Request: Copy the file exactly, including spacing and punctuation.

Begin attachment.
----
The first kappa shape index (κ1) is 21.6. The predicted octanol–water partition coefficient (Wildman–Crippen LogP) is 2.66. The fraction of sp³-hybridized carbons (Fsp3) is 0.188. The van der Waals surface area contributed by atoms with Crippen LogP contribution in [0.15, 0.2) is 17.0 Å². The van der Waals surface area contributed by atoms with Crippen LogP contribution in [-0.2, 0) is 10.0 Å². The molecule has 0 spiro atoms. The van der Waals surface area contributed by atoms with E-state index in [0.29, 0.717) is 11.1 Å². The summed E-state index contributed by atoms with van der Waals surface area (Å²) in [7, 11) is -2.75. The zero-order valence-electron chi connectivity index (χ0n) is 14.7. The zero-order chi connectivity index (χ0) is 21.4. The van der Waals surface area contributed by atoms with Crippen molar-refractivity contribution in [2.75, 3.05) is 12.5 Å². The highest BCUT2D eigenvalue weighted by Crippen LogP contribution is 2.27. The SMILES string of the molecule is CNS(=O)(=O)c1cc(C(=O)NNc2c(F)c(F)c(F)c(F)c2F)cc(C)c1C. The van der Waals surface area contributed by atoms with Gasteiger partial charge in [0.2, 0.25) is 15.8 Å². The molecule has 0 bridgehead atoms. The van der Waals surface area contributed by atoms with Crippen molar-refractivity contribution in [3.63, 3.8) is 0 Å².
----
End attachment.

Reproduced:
The first kappa shape index (κ1) is 21.6. The predicted octanol–water partition coefficient (Wildman–Crippen LogP) is 2.66. The fraction of sp³-hybridized carbons (Fsp3) is 0.188. The van der Waals surface area contributed by atoms with Crippen LogP contribution in [0.15, 0.2) is 17.0 Å². The van der Waals surface area contributed by atoms with Crippen LogP contribution in [-0.2, 0) is 10.0 Å². The molecule has 0 spiro atoms. The van der Waals surface area contributed by atoms with E-state index in [0.29, 0.717) is 11.1 Å². The summed E-state index contributed by atoms with van der Waals surface area (Å²) in [7, 11) is -2.75. The zero-order valence-electron chi connectivity index (χ0n) is 14.7. The zero-order chi connectivity index (χ0) is 21.4. The van der Waals surface area contributed by atoms with Crippen molar-refractivity contribution in [2.75, 3.05) is 12.5 Å². The highest BCUT2D eigenvalue weighted by Crippen LogP contribution is 2.27. The SMILES string of the molecule is CNS(=O)(=O)c1cc(C(=O)NNc2c(F)c(F)c(F)c(F)c2F)cc(C)c1C. The van der Waals surface area contributed by atoms with Gasteiger partial charge in [0.2, 0.25) is 15.8 Å². The molecule has 0 bridgehead atoms. The van der Waals surface area contributed by atoms with Crippen molar-refractivity contribution in [3.63, 3.8) is 0 Å².